And you also have the ability to front load it to about $170,000 when the kid is born. Most of us probably won’t do that, but it’s nice to know that you can front load it if you need to or if you want to, rather.
Okay, the third thing I talked about was opening a custodial Roth IRA for your child. This requires earned income. So if your child is making money babysitting, mowing lawns, or maybe even working inside your business and they get paid a legit income, they can contribute up to the amount that they earned as long as it’s not beyond the Roth IRA contribution limit, which is usually around, at this time around $6,500.
And then, obviously, they can invest that. Or rather you’ll invest that money for them, and a great way for them to put money away. Can you imagine, think about it, if your child starts contributing to a Roth IRA at age 15, I mean, we’re talking several, several decades of compound interest. Insane, right?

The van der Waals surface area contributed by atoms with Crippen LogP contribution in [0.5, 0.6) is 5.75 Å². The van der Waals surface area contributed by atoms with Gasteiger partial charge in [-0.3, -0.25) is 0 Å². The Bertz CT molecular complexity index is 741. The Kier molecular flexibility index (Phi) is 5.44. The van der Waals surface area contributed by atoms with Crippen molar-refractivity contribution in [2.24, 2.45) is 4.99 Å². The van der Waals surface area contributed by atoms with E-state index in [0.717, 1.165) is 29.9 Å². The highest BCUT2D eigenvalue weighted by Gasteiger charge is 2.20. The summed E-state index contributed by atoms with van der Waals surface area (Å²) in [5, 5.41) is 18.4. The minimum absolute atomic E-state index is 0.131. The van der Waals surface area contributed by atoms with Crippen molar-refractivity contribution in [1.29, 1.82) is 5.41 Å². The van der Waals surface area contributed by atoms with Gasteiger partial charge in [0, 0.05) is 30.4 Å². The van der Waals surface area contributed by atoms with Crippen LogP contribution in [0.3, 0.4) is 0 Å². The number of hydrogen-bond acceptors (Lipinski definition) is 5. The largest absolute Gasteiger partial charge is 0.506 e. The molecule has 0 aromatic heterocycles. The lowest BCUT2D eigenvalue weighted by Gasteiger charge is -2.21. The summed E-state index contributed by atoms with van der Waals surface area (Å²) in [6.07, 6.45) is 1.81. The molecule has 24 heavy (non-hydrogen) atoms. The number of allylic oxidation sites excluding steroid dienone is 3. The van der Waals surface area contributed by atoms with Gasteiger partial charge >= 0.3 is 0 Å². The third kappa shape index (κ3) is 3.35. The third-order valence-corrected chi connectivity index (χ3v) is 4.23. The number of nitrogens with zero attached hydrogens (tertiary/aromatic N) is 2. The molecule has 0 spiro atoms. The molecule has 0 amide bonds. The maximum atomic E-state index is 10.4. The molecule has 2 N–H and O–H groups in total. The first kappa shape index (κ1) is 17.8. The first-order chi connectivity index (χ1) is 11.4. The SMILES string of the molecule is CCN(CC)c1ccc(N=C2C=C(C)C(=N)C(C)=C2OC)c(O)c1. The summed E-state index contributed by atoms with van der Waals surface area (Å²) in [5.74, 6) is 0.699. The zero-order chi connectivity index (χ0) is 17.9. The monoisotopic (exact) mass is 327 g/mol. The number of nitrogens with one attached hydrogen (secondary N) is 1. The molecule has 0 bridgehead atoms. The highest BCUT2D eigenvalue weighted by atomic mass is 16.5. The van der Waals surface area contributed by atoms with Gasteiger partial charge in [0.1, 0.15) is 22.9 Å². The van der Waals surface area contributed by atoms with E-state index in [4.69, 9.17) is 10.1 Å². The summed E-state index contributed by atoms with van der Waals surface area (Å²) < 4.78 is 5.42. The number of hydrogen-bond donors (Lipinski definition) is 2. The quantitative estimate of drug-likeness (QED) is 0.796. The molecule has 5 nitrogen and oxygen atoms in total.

The last thing I talked about was paying your child, adult child a salary, like 20 or $30,000 a year to work for your business, maybe you own a practice. And use that money to pay for college because that money is taxed significantly less than your tax bracket.
All right, I hope this was very helpful. And hopefully maybe you will open up some type of account for them. All right, I’ll talk to you next week.
Hey there, thanks so much for tuning in. If you loved what you heard, be sure to subscribe so you don’t miss an episode. And if you’re listening to this on Apple Podcasts, I’d love for you to leave a review. Reviews tell Apple that this podcast is, well, awesome. And it will help women find this podcast so that they too can live a wealthy life. And finally, you can learn more about me and what I do at WealthyMomMD.com. See you next week.